Could Apple’s smart RING look like this? Patent reveals firm may be downsizing from Watch to develop jewellery with a built-in touchscreen and microphone
- Rings would be worn on the index finger and be controlled with the thumb
- The ring could have a touchpad or a touchscreen, and may give haptic feedback – vibrations – to alert a wearer to notifications
- It could also include a microphone for dictating commands using Siri
It could control your TV and phone, and even know what you want to write.
A new patent has revealed Apple is developing a smart ring.
It can have its own touchscreen interface, and motion sensors monitor the wearer’s hand movements.
Rings with a touch display would be worn on the index finger and be controlled with the thumb, according to the patent application.
‘Use of existing touchpads and touch-screen displays, however, may be cumbersome, inconvenient, or inefficient for certain tasks and applications,’ the patent says.
‘A user’s hands may be preoccupied with another task, for example, or the user’s hands and/or arms may become fatigued after holding the device in a viewing position for extended periods of time.
‘The light emitted by a touchscreen may be inappropriate in certain social environments or even dangerous if it gives away the position of a threatened user.
‘A need therefore exists for a more discreet, safer, more efficient, or more ergonomic way to interact with touch pads or touch screens.’
The ring may even be able to determine what you’re writing by following the motion of your hand.
The Apple patent application was published by the U.S. Patent and Trademark Office on Thursday and is titled ‘Devices and Methods for a Ring Computing Device’.
It describes the ring as: ‘A wearable ring device comprising: an annular member defining an aperture there through that is sized for receipt therein of a first finger of a user; a computer processor housed in the annular member; a touchscreen electrically connected to the computer processor and disposed at least partially at an outer peripheral surface of the annular member, wherein the touchscreen is configured to receive input from a second finger of the user.’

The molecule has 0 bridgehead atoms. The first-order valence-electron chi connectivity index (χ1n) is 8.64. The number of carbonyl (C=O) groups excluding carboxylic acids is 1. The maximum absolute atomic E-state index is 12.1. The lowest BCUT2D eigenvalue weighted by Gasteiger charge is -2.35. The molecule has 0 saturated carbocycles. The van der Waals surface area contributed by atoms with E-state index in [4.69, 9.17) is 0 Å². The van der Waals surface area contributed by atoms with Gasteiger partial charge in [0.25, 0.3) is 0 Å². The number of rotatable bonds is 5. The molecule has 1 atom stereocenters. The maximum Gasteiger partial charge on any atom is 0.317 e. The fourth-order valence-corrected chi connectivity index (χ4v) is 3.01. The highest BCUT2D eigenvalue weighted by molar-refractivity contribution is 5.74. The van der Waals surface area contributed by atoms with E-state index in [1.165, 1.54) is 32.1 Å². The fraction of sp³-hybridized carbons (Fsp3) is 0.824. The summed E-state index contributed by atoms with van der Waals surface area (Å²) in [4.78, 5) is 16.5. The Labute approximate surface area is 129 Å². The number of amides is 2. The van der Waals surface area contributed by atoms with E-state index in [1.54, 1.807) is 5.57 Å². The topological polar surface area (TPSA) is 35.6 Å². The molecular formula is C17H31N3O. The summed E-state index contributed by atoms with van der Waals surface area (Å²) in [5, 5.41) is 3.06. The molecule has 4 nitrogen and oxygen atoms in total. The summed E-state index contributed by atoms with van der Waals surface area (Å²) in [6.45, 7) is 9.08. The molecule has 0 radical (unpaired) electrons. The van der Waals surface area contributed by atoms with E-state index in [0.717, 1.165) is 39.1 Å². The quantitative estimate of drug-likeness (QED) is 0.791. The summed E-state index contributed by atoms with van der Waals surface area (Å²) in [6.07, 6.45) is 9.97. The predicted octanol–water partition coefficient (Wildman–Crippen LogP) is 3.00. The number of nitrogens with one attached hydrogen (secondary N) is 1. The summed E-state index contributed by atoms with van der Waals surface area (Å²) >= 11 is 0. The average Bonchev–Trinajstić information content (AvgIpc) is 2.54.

It goes on to say that it would possess a ‘a wireless transceiver electrically connected to the computer processor and configured to communicate with at least one external electronic device’.
WHAT COULD THE RING DO?
The patent It suggests it would have its own touchscreen interface, and motion sensors monitor the wearer’s hand movements.
As Apple describes it, the ring could have a touchpad or a touchscreen, and could have haptic feedback to let a wearer know when something has happened, and it could include a microphone for dictating commands using Siri.
The ring might even be able to determine what you’re writing by following the motion of your hand.
In some versions shown in the patent, Apple proposes a built-in microphone for Siri voice commands and a two force feedback motors to convey various notifications and directional information.
The ring could also be used to control external devices such as a computer’s mouse cursor, a camera’s shutter or a vehicle’s entertainment and climate control system.
For games, the ring could be used as an external controller.
The ring could also be used to control external devices such as a computer’s mouse cursor, a camera’s shutter or a vehicle’s entertainment and climate control system (patent images pictured)
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